LA was also one of the first cities to build an Alexa Skill. Citizens can ask what’s happening at City Hall that day, for example, or what the library opening times are. Ross says that this service not only reduces phone calls but also appeals to a whole new generation who had limited or no engagement before.


“For government, it’s important to engage as many generations and as many stakeholders as possible,” he said.


Empathetic cities

The ever-greater encroachment of technology can present a rather cold, dystopian vision of our future. However, Anthony Behan, Worldwide Industry Solutions Leader, IBM Watson Internet of Things (IoT) Division, believes AI actually presents a huge opportunity for more “empathetic” cities. For example, through giving us a better idea of how people move around the city, we should get to a stage where you never again have to wait in the rain for a bus before three come along at once.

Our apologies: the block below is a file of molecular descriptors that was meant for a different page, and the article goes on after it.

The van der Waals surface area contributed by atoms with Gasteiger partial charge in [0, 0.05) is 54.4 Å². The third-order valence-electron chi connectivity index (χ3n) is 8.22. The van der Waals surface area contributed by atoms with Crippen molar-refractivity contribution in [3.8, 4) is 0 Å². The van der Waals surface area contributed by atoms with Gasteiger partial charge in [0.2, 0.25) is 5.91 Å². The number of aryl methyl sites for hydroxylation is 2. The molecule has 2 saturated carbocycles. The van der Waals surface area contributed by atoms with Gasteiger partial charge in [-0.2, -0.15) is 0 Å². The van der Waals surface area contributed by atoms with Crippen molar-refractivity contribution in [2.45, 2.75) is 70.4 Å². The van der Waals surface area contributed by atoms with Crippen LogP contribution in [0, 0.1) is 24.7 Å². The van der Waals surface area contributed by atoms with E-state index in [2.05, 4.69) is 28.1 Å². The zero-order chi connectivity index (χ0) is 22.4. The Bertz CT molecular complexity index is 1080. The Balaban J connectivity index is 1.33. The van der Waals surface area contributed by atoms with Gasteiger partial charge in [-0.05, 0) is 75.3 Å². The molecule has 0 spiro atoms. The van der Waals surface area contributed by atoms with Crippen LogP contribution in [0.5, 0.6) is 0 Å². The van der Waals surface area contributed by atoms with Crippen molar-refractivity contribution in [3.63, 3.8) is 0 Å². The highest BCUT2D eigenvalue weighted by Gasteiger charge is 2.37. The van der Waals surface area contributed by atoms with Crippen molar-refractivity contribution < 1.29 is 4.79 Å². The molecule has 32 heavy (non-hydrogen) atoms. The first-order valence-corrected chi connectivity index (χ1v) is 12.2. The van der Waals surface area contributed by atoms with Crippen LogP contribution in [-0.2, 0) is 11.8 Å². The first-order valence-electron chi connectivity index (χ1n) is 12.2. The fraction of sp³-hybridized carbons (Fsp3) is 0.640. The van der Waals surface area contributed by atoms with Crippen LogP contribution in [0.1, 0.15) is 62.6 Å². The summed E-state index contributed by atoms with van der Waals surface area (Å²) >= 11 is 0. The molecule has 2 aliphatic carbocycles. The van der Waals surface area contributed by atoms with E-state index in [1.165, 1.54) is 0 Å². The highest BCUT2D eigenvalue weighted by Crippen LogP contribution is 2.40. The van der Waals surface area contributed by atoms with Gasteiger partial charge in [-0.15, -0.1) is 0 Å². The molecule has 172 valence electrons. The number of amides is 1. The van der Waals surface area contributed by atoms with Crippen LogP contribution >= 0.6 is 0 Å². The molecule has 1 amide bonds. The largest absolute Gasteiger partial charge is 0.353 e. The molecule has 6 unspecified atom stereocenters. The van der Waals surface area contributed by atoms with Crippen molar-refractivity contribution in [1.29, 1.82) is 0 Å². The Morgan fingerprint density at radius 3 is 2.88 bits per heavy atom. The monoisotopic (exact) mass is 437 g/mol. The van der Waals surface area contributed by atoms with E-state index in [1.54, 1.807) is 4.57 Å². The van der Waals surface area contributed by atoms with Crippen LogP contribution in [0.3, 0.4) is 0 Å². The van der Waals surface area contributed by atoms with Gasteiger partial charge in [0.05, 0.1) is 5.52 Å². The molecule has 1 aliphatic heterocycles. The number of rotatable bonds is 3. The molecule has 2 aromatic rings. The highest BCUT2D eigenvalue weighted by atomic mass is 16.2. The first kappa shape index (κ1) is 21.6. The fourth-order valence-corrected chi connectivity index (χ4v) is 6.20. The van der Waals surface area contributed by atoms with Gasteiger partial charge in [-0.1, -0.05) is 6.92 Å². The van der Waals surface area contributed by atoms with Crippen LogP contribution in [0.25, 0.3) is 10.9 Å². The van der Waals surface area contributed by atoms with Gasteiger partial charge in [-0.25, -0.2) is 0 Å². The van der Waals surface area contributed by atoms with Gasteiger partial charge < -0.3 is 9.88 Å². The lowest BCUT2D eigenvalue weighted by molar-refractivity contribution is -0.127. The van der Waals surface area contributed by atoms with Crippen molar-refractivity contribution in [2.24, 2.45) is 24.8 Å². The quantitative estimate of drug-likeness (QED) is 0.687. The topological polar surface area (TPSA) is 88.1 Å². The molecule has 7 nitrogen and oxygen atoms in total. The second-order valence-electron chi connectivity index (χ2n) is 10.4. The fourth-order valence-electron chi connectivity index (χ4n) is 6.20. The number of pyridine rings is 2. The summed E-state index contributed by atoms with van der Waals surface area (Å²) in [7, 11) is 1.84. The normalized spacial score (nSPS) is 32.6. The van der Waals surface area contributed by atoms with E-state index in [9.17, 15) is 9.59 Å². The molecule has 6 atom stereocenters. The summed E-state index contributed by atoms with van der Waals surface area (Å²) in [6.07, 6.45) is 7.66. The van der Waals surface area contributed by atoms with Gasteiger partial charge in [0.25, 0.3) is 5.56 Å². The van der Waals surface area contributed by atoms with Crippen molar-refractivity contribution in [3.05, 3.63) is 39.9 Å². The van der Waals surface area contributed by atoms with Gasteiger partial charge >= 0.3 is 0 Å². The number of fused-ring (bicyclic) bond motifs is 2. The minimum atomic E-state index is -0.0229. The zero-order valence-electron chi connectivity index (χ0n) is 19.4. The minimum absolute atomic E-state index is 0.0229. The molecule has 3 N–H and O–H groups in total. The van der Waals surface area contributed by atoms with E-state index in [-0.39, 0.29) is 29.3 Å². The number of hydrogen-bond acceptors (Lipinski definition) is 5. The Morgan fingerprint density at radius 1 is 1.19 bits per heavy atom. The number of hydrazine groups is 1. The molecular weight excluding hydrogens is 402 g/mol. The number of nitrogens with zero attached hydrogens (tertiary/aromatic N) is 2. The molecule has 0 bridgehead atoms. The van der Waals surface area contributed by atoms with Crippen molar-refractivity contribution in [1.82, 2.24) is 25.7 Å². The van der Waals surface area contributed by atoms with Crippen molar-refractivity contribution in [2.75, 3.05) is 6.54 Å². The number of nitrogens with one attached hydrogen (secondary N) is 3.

“You’re not going to see robots walking down the street,” Behan said. “What you’ll see is that, incrementally, the metrics by which we govern society will improve. We’ll have fewer traffic accidents, fewer traffic jams and services that run more efficiently, are cheaper, and less consumptive of fossil fuels. These are the results of artificial intelligence that will make our lives better.”


Into the unknown

These examples highlight AI’s positive impact and potential but there are still many unknowns.


Speaking at this year’s Web Summit, physicist Stephen Hawking said: "AI could be the biggest event in the history of our civilisation. Or the worst. We just don’t know. So we cannot know if we will be infinitely helped by AI, or ignored by it and side-lined, or conceivably destroyed by it.”